As we’ve written previously, this year state legislators and the governor are facing a short-term but significant drop in state general fund revenue. To deal with this decline, the governor’s proposed budget included a combination of difficult cuts to state services and targeted revenue increases that bring more fairness to our tax system and ensure adequate levels of revenue. Unfortunately, some legislative leaders have indicated a dangerous unwillingness to accept this balanced approach and have instead started the budget process by imposing additional deep, unnecessary, and harmful cuts.
Relying entirely on cuts, preliminary actions by the legislative joint subcommittees have slashed over $190 million in state spending ($114 million general fund; $77 million state special revenue) on everything from services for seniors and people with disabilities to our tribal, two-year, and four-year colleges and universities (likely resulting in doubled-digit tuition increases).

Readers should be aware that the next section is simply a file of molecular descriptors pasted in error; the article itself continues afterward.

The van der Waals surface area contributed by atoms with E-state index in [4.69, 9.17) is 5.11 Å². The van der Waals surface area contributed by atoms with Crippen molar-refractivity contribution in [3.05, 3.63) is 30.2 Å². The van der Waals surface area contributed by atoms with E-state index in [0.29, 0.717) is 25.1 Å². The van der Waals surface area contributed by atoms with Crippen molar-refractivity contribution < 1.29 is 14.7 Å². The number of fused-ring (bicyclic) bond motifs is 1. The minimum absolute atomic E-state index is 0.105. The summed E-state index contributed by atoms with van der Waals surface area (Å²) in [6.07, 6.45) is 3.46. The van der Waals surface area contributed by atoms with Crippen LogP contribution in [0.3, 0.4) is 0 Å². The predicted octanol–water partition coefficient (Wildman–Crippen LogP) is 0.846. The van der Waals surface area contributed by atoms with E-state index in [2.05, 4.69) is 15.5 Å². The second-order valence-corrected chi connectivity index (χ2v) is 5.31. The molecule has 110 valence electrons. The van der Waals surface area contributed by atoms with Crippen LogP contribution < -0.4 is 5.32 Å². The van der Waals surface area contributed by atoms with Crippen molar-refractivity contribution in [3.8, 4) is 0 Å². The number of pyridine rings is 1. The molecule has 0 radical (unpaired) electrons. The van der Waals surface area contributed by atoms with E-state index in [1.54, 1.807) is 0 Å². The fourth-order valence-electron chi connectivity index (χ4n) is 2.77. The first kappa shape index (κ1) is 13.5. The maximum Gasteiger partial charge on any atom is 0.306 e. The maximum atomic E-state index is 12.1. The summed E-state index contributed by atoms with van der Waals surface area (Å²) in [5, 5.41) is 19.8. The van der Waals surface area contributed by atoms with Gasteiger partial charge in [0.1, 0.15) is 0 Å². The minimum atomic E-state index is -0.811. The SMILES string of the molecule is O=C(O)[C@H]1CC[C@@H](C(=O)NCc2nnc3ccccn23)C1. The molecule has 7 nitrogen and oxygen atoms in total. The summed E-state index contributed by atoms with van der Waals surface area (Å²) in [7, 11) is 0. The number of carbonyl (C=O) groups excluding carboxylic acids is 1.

What do these state cuts have to do with federal funding flowing into the state and our communities?
Well, in key portions of the budget, like DPHHS and DOT, a lack of state funding means even more dramatic cuts in federal funding – much deeper than many people realize. So in making their unnecessarily severe cuts to state spending of over $190 million, legislators and Montana will lose out on an additional $254 million in matching federal funds. In total, this hit to the state budget is nearly half a billion dollars.
We know that this is more than just dollars to the state. If not restored, these unnecessary cuts will impact people and communities in every corner of Montana.